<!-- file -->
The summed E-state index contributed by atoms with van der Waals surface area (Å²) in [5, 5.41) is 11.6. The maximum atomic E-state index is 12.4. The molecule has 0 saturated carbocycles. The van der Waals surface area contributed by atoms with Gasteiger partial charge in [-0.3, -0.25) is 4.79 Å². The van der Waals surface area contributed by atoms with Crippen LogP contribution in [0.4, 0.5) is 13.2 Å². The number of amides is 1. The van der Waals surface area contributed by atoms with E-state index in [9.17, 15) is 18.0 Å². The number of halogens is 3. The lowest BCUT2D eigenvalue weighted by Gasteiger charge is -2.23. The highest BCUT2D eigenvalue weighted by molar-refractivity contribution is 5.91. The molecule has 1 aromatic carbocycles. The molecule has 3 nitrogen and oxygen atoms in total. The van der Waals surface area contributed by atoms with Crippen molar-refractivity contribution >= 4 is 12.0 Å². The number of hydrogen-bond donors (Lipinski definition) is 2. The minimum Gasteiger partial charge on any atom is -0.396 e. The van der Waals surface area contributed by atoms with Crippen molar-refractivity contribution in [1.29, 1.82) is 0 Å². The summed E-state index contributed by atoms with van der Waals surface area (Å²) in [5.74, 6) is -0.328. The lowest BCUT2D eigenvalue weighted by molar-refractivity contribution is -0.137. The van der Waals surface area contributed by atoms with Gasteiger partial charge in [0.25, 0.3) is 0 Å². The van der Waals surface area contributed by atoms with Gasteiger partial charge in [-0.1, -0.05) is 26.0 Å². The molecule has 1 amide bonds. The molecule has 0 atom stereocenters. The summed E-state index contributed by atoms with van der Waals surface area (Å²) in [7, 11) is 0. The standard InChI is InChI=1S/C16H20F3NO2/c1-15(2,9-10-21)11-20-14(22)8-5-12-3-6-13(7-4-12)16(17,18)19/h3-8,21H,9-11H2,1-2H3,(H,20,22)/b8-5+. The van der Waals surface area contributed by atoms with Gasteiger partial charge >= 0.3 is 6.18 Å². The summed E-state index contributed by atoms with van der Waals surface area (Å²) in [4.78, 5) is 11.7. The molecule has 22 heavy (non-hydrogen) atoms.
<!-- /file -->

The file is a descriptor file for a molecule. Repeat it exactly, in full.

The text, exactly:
The summed E-state index contributed by atoms with van der Waals surface area (Å²) in [5, 5.41) is 11.6. The maximum atomic E-state index is 12.4. The molecule has 0 saturated carbocycles. The van der Waals surface area contributed by atoms with Gasteiger partial charge in [-0.3, -0.25) is 4.79 Å². The van der Waals surface area contributed by atoms with Crippen LogP contribution in [0.4, 0.5) is 13.2 Å². The number of amides is 1. The van der Waals surface area contributed by atoms with E-state index in [9.17, 15) is 18.0 Å². The number of halogens is 3. The lowest BCUT2D eigenvalue weighted by Gasteiger charge is -2.23. The highest BCUT2D eigenvalue weighted by molar-refractivity contribution is 5.91. The molecule has 1 aromatic carbocycles. The molecule has 3 nitrogen and oxygen atoms in total. The van der Waals surface area contributed by atoms with Crippen molar-refractivity contribution >= 4 is 12.0 Å². The number of hydrogen-bond donors (Lipinski definition) is 2. The minimum Gasteiger partial charge on any atom is -0.396 e. The van der Waals surface area contributed by atoms with Crippen molar-refractivity contribution in [1.29, 1.82) is 0 Å². The summed E-state index contributed by atoms with van der Waals surface area (Å²) in [5.74, 6) is -0.328. The lowest BCUT2D eigenvalue weighted by molar-refractivity contribution is -0.137. The van der Waals surface area contributed by atoms with Gasteiger partial charge in [0.25, 0.3) is 0 Å². The van der Waals surface area contributed by atoms with Gasteiger partial charge in [-0.1, -0.05) is 26.0 Å². The molecule has 1 amide bonds. The molecule has 0 atom stereocenters. The summed E-state index contributed by atoms with van der Waals surface area (Å²) in [7, 11) is 0. The standard InChI is InChI=1S/C16H20F3NO2/c1-15(2,9-10-21)11-20-14(22)8-5-12-3-6-13(7-4-12)16(17,18)19/h3-8,21H,9-11H2,1-2H3,(H,20,22)/b8-5+. The van der Waals surface area contributed by atoms with Gasteiger partial charge >= 0.3 is 6.18 Å². The summed E-state index contributed by atoms with van der Waals surface area (Å²) in [4.78, 5) is 11.7. The molecule has 22 heavy (non-hydrogen) atoms.